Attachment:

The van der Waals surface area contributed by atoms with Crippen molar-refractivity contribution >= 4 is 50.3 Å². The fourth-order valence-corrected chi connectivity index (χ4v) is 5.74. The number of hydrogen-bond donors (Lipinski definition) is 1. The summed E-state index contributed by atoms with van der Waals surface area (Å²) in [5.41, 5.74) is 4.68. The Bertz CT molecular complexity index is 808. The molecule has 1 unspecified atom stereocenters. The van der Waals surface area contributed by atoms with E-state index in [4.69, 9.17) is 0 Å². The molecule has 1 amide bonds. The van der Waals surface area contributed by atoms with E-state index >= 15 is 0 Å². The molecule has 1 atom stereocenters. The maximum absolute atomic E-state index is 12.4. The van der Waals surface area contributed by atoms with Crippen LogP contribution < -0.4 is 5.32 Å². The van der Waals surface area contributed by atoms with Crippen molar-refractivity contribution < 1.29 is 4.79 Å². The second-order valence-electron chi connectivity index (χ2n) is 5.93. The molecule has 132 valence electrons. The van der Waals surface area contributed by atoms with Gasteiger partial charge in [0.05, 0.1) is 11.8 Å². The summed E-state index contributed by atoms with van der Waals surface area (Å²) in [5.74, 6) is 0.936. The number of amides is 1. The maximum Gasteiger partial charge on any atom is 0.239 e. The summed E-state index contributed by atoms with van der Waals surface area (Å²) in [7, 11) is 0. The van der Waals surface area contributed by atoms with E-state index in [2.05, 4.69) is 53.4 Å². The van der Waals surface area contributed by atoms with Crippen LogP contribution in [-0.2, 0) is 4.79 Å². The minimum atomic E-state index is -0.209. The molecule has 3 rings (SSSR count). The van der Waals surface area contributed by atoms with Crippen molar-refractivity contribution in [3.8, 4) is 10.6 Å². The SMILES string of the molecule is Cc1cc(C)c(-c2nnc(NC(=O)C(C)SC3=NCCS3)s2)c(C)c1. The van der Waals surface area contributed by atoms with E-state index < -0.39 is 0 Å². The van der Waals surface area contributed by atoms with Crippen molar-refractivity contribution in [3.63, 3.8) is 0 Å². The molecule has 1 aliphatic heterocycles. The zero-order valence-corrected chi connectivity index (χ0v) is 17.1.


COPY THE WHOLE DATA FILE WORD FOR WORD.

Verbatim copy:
The van der Waals surface area contributed by atoms with Crippen molar-refractivity contribution >= 4 is 50.3 Å². The fourth-order valence-corrected chi connectivity index (χ4v) is 5.74. The number of hydrogen-bond donors (Lipinski definition) is 1. The summed E-state index contributed by atoms with van der Waals surface area (Å²) in [5.41, 5.74) is 4.68. The Bertz CT molecular complexity index is 808. The molecule has 1 unspecified atom stereocenters. The van der Waals surface area contributed by atoms with E-state index in [4.69, 9.17) is 0 Å². The molecule has 1 amide bonds. The van der Waals surface area contributed by atoms with E-state index >= 15 is 0 Å². The molecule has 1 atom stereocenters. The maximum absolute atomic E-state index is 12.4. The van der Waals surface area contributed by atoms with Crippen LogP contribution < -0.4 is 5.32 Å². The van der Waals surface area contributed by atoms with Crippen molar-refractivity contribution < 1.29 is 4.79 Å². The second-order valence-electron chi connectivity index (χ2n) is 5.93. The molecule has 132 valence electrons. The van der Waals surface area contributed by atoms with Gasteiger partial charge in [0.05, 0.1) is 11.8 Å². The summed E-state index contributed by atoms with van der Waals surface area (Å²) in [5.74, 6) is 0.936. The number of amides is 1. The maximum Gasteiger partial charge on any atom is 0.239 e. The summed E-state index contributed by atoms with van der Waals surface area (Å²) in [7, 11) is 0. The van der Waals surface area contributed by atoms with E-state index in [2.05, 4.69) is 53.4 Å². The van der Waals surface area contributed by atoms with Crippen LogP contribution in [-0.2, 0) is 4.79 Å². The minimum atomic E-state index is -0.209. The molecule has 3 rings (SSSR count). The van der Waals surface area contributed by atoms with Crippen molar-refractivity contribution in [3.8, 4) is 10.6 Å². The SMILES string of the molecule is Cc1cc(C)c(-c2nnc(NC(=O)C(C)SC3=NCCS3)s2)c(C)c1. The van der Waals surface area contributed by atoms with E-state index < -0.39 is 0 Å². The van der Waals surface area contributed by atoms with Crippen molar-refractivity contribution in [3.63, 3.8) is 0 Å². The molecule has 1 aliphatic heterocycles. The zero-order valence-corrected chi connectivity index (χ0v) is 17.1.